Skyler said...

Just try and pronounce Daubert the way the man pronounced his own name and you'll get funny looks from other lawyers.

Kirk Parker said...

Re: the person whose name it is -- I know I've told this story before, very likely in this very forum, but bear with me:

A friend of my was teaching middle school English. On the first day of class, he's calling roll of the class roster. He gets to the end of the list, and doubles back to try again with those whose names aren't checked off.

"Lamonne?"

"Lamonne?"

"Lamonne?....."

"..."

"OK, now is there anybody who's name I didn't call?"

Young man raises his hand.

"And you are...?"

"LamonT".

"Lamont?"

"Yeah. L A M O N N E . . . . LamonT" [that last aspirated-t so strongly enunciated that he mists everybody in the row in front of him.]

Kirk Parker said...

jimbino,

Could you possibly be more pretentious? Not only does every single source I consulted say that hard-g pronunciation is the primary one (you lose on usage), but the Greek etymology favors that, too.

Run and hide, poseur!!!

Ann Althouse said...

"One that I have not sorted out: "banal." I learned it (somehow) as "buh-NAL," but I've heard "BANE-al" often enough that I'm now afraid to speak the word at all."

Well, that's another word where I won't adapt to the common mispronunciation. The correct form is BANE-uhl.

buh-NAHL is pretentious. You don't want to pronounce a word wrong in a way that is more pretentious than that correct form. That's the worst adaptation to the common practice.

jimbino said...

Reply to Kirk Parker:

"Could you possibly be more pretentious? Not only does every single source I consulted say that hard-g pronunciation is the primary one (you lose on usage), but the Greek etymology favors that, too."

Do you consider the Doc in Back to the Future "pretentious" for saying "gigahertz" with a soft leading-g?

And how, exactly, do you pronounce the related "Greek" word "gigantic"?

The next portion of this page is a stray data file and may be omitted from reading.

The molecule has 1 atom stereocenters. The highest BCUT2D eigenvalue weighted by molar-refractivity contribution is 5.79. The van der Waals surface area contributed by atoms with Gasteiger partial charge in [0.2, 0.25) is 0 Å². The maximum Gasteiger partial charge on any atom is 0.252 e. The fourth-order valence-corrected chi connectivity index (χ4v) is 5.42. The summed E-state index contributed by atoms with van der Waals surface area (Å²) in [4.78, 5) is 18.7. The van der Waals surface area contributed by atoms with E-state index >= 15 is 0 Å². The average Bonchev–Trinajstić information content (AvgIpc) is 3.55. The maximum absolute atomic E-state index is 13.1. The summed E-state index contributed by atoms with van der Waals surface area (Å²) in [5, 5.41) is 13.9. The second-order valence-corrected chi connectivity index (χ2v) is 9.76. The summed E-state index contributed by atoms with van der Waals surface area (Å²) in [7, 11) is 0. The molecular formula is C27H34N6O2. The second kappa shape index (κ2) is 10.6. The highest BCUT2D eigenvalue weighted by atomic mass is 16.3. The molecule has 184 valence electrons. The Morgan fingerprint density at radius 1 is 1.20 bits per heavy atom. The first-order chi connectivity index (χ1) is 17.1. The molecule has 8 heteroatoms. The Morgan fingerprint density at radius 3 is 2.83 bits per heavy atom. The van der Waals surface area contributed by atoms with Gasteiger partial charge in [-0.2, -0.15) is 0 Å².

You must be a person who has not mastered Greek, Latin Hebrew or a host of other languages, including English--quite common in Amerika--and you should take pride in your quiet desperation, hiding among the masses.

Sharc said...

"Jay-Quellin? Where's Jay-Quellin at? Now, Ay-ay-ron?"

ken in sc said...

My high school band director said when sight reading music, if in doubt, play loud.

Foobarista said...

I'm all for Anglicizing names, since it's nearly impossible to get foreign names exactly right (have fun trying to get Minh-Ngoc Nguyen or Xi Jinping right, Oh Ye Newsreaders who learned a couple years ago that Chavez doesn't start with an "Sh" - unless you're talking about Eric.)

Just don't call my hometown of San Jose "San Joe-sey" :)

Kirk Parker said...

j*mb*no,

No, Doc is not pretentious because he's not lecturing us on the "right" pronunciation in defiance of both usage and history.

You are.

(My own BA is in Classics so yes, I've got plenty of experience with the Greek of the etymology; the modern language is irrelevant to that, fwiw.)

jimbino said...

So Kirk,

How do you pronounce "giant" and "gigantic"?

Michelle Dulak Thomson said...

Oh, here's another: Hard or soft "g" at the beginning of "gigabyte"? I swear that I hear equal instances of both.

Michelle Dulak Thomson said...

Ann, how does one pronounce "artisanal"? I had been doing the obvious ("art is anal," hehheh), but heard "ar-TEE-sanal" the other day, which probably makes more sense.

Kirk Parker said...

jimbino,

With the mainstream, as it turns out (same cohort with whom I share my pronunciation of 'gigabyte').

jimbino said...

Ya, dass ist was Himmler sagte: ich gehe gern mit dem Mainstream: Gigabyte!

Michelle Dulak Thomson said...

I meant to point to this earlier, but during the Terri Schiavo case it was seriously difficult for me to read the surname as "shave-o," as the family pronounced it, and not "ski-ah-vo," as an Italian would pronounce it.

Kirk Parker said...

Great Ghu it's fun to tweak the prescriptivists, who think there's a Platonic language floating out there somewhere beyond what People Actually Say.

Foobarista said...

30 years in the db biz: gigabyte, not jigabyte.

Michelle Dulak Thomson said...

Kirk Parker,

Great Ghu it's fun to tweak the prescriptivists, who think there's a Platonic language floating out there somewhere beyond what People Actually Say.

That's all well and good, but people are in fact judged on what they say and how they pronounce it in contexts where "getting it wrong" might make a considerable difference. Now I know, for example, that pronouncing "banal" with the accent on the second syllable would knock me down a peg or two in Ann's estimation. That it's the only pronunciation I heard for more than half my life doesn't even factor in here.

Kirk Parker said...

MDT,

Of course! But not because of some Platonic Ideal English that's out there somewhere, but because of ideas about what's ok within their particular speech [sub-]community.

rastajenk said...

jimbino said...
Saying "grimace" with accent on the first syllable sets me off, though that is small potatoes compared with the ubiquitous and erroneous hard leading-g of "gigs" as in "50 gigs of RAM." 1/29/14, 3:29 PM

Maybe because saying you have "50 jigs" sounds racist. Just sayin'.